Contrary to some states, child support in Massachusetts does not automatically end when your child turns 18. Massachusetts law provides that a parent may need to pay child support up until age 23 if the child remains dependent on the recipient, and a court may even order the obligor to help pay for college.
Understanding state law for child support after 18 can help you modify, maintain or terminate a child support arrangement.
Ending child support
Child support orders in Massachusetts end when a judge issues an order terminating the arrangement or when both parents agree together that the payments have ended. However, even if you and the other parent agree to end an arrangement, getting a formal court ruling can save you from later disputes.
If your child support order does not address the end of payments, you will most likely want to return to court to resolve this. Assuming that child support has ended may result in harsh penalties later if it comes to a dispute.
Likewise, if your child support order ends when the child turns 18 and you believe you have the right to receive payments beyond that date, you will need to file a new complaint.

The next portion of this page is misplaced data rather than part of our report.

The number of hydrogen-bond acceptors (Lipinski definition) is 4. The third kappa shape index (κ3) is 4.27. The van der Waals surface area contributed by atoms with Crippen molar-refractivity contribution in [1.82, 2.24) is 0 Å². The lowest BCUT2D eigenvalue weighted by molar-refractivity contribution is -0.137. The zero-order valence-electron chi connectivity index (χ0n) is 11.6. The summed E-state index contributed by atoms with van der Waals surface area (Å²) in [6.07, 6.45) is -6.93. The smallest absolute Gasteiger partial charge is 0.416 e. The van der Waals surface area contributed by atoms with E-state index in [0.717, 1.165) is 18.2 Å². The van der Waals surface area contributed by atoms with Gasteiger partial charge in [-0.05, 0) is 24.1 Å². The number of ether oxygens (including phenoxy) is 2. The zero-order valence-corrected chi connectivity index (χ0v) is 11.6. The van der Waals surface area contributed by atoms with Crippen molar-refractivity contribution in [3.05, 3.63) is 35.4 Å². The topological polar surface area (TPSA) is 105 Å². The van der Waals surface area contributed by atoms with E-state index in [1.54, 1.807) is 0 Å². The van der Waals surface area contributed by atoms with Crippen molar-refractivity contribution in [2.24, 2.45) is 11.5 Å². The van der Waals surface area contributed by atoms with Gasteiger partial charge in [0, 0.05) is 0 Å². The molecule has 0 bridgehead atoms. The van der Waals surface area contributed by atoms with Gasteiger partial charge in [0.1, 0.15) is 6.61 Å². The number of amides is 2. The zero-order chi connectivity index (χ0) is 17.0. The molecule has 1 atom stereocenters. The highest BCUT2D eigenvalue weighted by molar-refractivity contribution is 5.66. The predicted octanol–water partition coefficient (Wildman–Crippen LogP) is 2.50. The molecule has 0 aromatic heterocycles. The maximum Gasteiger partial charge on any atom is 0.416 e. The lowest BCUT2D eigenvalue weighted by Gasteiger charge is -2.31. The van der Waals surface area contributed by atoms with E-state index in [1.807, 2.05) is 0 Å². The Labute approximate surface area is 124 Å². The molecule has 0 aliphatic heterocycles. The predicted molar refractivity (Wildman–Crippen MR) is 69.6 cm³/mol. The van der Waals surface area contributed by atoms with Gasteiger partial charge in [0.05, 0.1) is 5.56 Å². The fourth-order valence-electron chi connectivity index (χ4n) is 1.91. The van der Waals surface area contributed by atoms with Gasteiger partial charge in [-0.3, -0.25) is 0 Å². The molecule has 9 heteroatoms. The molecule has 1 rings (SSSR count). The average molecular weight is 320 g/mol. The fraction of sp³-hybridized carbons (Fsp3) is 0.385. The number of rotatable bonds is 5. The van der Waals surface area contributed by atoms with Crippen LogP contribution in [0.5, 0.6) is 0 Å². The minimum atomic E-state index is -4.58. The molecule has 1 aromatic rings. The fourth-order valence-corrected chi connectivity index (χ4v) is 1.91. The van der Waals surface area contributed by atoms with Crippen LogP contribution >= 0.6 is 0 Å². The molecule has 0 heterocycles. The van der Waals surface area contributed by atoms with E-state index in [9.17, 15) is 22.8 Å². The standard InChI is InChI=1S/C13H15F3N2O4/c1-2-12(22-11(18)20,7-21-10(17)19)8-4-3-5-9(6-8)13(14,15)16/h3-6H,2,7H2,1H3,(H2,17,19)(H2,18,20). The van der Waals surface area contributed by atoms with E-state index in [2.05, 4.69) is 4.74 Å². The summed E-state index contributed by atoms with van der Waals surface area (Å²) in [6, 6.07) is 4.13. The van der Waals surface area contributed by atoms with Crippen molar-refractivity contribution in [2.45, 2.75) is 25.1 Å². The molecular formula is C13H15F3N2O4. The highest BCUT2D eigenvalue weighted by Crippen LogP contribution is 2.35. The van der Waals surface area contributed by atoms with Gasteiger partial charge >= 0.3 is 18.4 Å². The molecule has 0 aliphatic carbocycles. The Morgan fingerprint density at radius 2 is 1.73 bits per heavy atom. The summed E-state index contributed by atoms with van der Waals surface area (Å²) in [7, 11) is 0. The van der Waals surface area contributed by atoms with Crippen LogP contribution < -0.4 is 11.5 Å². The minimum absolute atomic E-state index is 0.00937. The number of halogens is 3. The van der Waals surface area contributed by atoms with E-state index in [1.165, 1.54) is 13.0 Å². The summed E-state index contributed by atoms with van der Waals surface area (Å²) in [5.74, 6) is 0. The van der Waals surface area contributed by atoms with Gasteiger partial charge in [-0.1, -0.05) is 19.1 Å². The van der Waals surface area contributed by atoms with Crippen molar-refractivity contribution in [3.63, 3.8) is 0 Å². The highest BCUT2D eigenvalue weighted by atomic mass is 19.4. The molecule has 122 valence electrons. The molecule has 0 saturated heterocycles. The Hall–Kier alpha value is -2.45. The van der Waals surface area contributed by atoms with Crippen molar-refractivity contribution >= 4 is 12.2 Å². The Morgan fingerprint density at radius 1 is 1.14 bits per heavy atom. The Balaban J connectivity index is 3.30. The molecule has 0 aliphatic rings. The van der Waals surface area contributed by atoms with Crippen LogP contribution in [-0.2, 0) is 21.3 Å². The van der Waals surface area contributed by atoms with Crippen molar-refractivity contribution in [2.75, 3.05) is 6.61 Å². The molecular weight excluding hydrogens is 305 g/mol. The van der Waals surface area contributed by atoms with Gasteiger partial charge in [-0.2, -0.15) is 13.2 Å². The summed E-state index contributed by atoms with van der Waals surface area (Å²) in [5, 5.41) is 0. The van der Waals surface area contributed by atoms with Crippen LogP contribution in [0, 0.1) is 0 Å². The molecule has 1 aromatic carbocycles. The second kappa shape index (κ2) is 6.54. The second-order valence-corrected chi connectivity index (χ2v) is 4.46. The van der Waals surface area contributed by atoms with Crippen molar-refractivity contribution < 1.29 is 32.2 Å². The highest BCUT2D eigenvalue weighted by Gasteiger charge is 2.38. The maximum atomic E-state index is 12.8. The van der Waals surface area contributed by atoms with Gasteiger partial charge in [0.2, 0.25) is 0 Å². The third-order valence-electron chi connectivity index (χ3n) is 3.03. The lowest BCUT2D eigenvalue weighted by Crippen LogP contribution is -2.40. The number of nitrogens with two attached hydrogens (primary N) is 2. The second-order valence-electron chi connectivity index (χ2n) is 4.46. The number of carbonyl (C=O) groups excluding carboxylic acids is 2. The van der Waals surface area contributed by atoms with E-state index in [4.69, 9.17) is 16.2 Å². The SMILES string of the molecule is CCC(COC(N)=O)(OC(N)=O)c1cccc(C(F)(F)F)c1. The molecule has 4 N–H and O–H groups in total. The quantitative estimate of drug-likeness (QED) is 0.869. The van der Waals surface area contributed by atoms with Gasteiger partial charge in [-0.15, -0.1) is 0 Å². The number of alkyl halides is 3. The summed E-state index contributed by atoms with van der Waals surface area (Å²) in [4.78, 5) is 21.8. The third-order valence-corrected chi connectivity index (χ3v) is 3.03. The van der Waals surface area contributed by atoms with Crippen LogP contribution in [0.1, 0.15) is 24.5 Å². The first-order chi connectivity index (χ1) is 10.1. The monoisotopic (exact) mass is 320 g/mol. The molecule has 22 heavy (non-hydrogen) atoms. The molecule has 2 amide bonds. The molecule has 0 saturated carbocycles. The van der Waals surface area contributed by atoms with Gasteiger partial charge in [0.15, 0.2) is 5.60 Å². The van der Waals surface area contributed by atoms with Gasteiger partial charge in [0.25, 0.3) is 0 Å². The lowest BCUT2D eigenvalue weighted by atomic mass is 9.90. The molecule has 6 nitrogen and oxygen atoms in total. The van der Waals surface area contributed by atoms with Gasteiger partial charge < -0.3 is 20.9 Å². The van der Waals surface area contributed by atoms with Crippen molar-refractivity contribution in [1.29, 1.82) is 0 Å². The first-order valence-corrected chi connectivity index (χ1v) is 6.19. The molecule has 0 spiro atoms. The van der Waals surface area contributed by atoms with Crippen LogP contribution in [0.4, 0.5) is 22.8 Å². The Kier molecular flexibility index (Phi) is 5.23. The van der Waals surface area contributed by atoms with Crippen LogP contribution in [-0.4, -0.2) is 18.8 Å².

Presenting your case
When bringing a case before the court, come prepared to demonstrate why you believe your child support order should end or continue. For example, you may argue that child support is no longer appropriate because the child in question has become self-sufficient or has become dependent on you instead of the recipient. Similarly, you may argue that child support is appropriate because you are still financially supporting your child during college.
When considering child support for children over 18, a judge will consider where the child is living and how dependent he or she is on the recipient. A judge will also consider the child’s educational situation and who is paying for college.